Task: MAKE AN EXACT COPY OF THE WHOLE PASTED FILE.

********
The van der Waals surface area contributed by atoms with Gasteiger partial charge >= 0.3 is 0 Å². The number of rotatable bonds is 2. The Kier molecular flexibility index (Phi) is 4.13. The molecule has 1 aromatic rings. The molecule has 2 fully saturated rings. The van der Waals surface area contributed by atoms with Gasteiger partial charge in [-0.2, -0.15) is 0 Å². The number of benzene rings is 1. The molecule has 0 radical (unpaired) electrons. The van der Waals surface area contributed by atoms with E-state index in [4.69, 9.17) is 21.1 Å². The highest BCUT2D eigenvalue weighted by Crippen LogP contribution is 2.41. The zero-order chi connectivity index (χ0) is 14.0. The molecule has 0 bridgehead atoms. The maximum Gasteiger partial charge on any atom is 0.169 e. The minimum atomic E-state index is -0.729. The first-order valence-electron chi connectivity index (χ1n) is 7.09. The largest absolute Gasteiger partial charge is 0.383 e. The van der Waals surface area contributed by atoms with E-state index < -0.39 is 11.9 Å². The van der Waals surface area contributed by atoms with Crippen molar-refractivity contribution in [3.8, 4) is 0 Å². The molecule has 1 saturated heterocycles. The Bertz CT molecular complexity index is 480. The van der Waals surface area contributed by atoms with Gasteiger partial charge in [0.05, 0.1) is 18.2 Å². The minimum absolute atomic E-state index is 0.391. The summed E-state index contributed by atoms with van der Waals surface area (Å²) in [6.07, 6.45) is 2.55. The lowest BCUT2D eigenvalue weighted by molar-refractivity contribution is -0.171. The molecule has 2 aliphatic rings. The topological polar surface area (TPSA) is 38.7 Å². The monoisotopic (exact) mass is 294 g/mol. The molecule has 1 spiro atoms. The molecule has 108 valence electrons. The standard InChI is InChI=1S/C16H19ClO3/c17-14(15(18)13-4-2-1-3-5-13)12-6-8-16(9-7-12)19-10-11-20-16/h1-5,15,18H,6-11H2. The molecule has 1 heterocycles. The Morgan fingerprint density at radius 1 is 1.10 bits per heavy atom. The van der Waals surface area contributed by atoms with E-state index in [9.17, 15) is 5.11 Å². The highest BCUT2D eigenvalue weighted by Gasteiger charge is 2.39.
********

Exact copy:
The van der Waals surface area contributed by atoms with Gasteiger partial charge >= 0.3 is 0 Å². The number of rotatable bonds is 2. The Kier molecular flexibility index (Phi) is 4.13. The molecule has 1 aromatic rings. The molecule has 2 fully saturated rings. The van der Waals surface area contributed by atoms with Gasteiger partial charge in [-0.2, -0.15) is 0 Å². The number of benzene rings is 1. The molecule has 0 radical (unpaired) electrons. The van der Waals surface area contributed by atoms with E-state index in [4.69, 9.17) is 21.1 Å². The highest BCUT2D eigenvalue weighted by Crippen LogP contribution is 2.41. The zero-order chi connectivity index (χ0) is 14.0. The molecule has 0 bridgehead atoms. The maximum Gasteiger partial charge on any atom is 0.169 e. The minimum atomic E-state index is -0.729. The first-order valence-electron chi connectivity index (χ1n) is 7.09. The largest absolute Gasteiger partial charge is 0.383 e. The van der Waals surface area contributed by atoms with E-state index < -0.39 is 11.9 Å². The van der Waals surface area contributed by atoms with Crippen molar-refractivity contribution in [3.8, 4) is 0 Å². The molecule has 1 saturated heterocycles. The Bertz CT molecular complexity index is 480. The van der Waals surface area contributed by atoms with Gasteiger partial charge in [0.05, 0.1) is 18.2 Å². The minimum absolute atomic E-state index is 0.391. The summed E-state index contributed by atoms with van der Waals surface area (Å²) in [6.07, 6.45) is 2.55. The lowest BCUT2D eigenvalue weighted by molar-refractivity contribution is -0.171. The molecule has 2 aliphatic rings. The topological polar surface area (TPSA) is 38.7 Å². The monoisotopic (exact) mass is 294 g/mol. The molecule has 1 spiro atoms. The molecule has 108 valence electrons. The standard InChI is InChI=1S/C16H19ClO3/c17-14(15(18)13-4-2-1-3-5-13)12-6-8-16(9-7-12)19-10-11-20-16/h1-5,15,18H,6-11H2. The molecule has 1 heterocycles. The Morgan fingerprint density at radius 1 is 1.10 bits per heavy atom. The van der Waals surface area contributed by atoms with E-state index in [9.17, 15) is 5.11 Å². The highest BCUT2D eigenvalue weighted by Gasteiger charge is 2.39.